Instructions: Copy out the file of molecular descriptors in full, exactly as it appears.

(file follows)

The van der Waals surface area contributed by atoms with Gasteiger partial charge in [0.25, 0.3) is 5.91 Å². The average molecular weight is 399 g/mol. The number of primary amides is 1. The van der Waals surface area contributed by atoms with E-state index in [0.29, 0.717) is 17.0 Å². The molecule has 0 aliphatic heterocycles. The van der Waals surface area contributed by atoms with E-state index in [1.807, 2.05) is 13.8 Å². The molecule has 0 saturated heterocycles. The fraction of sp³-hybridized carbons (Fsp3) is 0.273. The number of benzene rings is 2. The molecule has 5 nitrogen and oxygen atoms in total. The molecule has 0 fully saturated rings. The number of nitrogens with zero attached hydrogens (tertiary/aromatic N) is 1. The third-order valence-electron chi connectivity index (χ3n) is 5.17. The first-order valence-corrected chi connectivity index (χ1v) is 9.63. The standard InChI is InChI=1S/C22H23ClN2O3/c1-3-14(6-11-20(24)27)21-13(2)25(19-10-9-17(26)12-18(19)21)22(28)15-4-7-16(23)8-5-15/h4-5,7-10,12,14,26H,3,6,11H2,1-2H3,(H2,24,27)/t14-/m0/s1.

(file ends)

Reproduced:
The van der Waals surface area contributed by atoms with Gasteiger partial charge in [0.25, 0.3) is 5.91 Å². The average molecular weight is 399 g/mol. The number of primary amides is 1. The van der Waals surface area contributed by atoms with E-state index in [0.29, 0.717) is 17.0 Å². The molecule has 0 aliphatic heterocycles. The van der Waals surface area contributed by atoms with E-state index in [1.807, 2.05) is 13.8 Å². The molecule has 0 saturated heterocycles. The fraction of sp³-hybridized carbons (Fsp3) is 0.273. The number of benzene rings is 2. The molecule has 5 nitrogen and oxygen atoms in total. The molecule has 0 fully saturated rings. The number of nitrogens with zero attached hydrogens (tertiary/aromatic N) is 1. The third-order valence-electron chi connectivity index (χ3n) is 5.17. The first-order valence-corrected chi connectivity index (χ1v) is 9.63. The standard InChI is InChI=1S/C22H23ClN2O3/c1-3-14(6-11-20(24)27)21-13(2)25(19-10-9-17(26)12-18(19)21)22(28)15-4-7-16(23)8-5-15/h4-5,7-10,12,14,26H,3,6,11H2,1-2H3,(H2,24,27)/t14-/m0/s1.